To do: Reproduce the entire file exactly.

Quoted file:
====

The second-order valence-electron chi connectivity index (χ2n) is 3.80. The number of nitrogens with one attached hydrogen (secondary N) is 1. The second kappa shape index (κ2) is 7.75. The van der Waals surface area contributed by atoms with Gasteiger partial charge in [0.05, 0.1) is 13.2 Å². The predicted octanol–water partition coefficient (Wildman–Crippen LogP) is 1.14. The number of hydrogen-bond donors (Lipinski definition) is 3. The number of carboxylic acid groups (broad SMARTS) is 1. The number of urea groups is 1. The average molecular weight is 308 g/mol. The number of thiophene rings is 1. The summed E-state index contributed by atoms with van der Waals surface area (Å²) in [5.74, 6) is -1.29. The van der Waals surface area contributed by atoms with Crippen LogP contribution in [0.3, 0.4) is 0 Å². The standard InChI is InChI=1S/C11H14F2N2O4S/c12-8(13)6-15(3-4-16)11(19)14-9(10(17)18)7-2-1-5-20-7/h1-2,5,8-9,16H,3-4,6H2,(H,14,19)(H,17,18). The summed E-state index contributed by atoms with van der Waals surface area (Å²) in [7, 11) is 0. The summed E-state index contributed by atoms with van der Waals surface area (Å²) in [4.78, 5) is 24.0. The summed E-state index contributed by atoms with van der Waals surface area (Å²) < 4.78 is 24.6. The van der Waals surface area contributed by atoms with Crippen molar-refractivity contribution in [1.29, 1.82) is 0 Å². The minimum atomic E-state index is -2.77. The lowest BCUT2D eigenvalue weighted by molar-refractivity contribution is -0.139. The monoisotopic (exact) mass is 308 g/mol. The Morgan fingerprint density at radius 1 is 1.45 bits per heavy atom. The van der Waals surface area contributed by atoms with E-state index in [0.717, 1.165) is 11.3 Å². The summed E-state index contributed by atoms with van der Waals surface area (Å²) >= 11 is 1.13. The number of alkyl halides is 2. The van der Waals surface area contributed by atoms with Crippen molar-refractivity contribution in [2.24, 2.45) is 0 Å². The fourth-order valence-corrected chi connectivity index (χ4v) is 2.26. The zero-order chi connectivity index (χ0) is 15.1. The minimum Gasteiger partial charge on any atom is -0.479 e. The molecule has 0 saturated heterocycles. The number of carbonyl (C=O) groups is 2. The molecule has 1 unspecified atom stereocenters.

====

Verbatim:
The second-order valence-electron chi connectivity index (χ2n) is 3.80. The number of nitrogens with one attached hydrogen (secondary N) is 1. The second kappa shape index (κ2) is 7.75. The van der Waals surface area contributed by atoms with Gasteiger partial charge in [0.05, 0.1) is 13.2 Å². The predicted octanol–water partition coefficient (Wildman–Crippen LogP) is 1.14. The number of hydrogen-bond donors (Lipinski definition) is 3. The number of carboxylic acid groups (broad SMARTS) is 1. The number of urea groups is 1. The average molecular weight is 308 g/mol. The number of thiophene rings is 1. The summed E-state index contributed by atoms with van der Waals surface area (Å²) in [5.74, 6) is -1.29. The van der Waals surface area contributed by atoms with Crippen LogP contribution in [0.3, 0.4) is 0 Å². The standard InChI is InChI=1S/C11H14F2N2O4S/c12-8(13)6-15(3-4-16)11(19)14-9(10(17)18)7-2-1-5-20-7/h1-2,5,8-9,16H,3-4,6H2,(H,14,19)(H,17,18). The summed E-state index contributed by atoms with van der Waals surface area (Å²) in [7, 11) is 0. The summed E-state index contributed by atoms with van der Waals surface area (Å²) in [4.78, 5) is 24.0. The summed E-state index contributed by atoms with van der Waals surface area (Å²) < 4.78 is 24.6. The van der Waals surface area contributed by atoms with Crippen molar-refractivity contribution in [1.29, 1.82) is 0 Å². The minimum atomic E-state index is -2.77. The lowest BCUT2D eigenvalue weighted by molar-refractivity contribution is -0.139. The monoisotopic (exact) mass is 308 g/mol. The Morgan fingerprint density at radius 1 is 1.45 bits per heavy atom. The van der Waals surface area contributed by atoms with E-state index in [0.717, 1.165) is 11.3 Å². The summed E-state index contributed by atoms with van der Waals surface area (Å²) >= 11 is 1.13. The number of alkyl halides is 2. The van der Waals surface area contributed by atoms with Crippen molar-refractivity contribution in [2.24, 2.45) is 0 Å². The fourth-order valence-corrected chi connectivity index (χ4v) is 2.26. The zero-order chi connectivity index (χ0) is 15.1. The minimum Gasteiger partial charge on any atom is -0.479 e. The molecule has 0 saturated heterocycles. The number of carbonyl (C=O) groups is 2. The molecule has 1 unspecified atom stereocenters.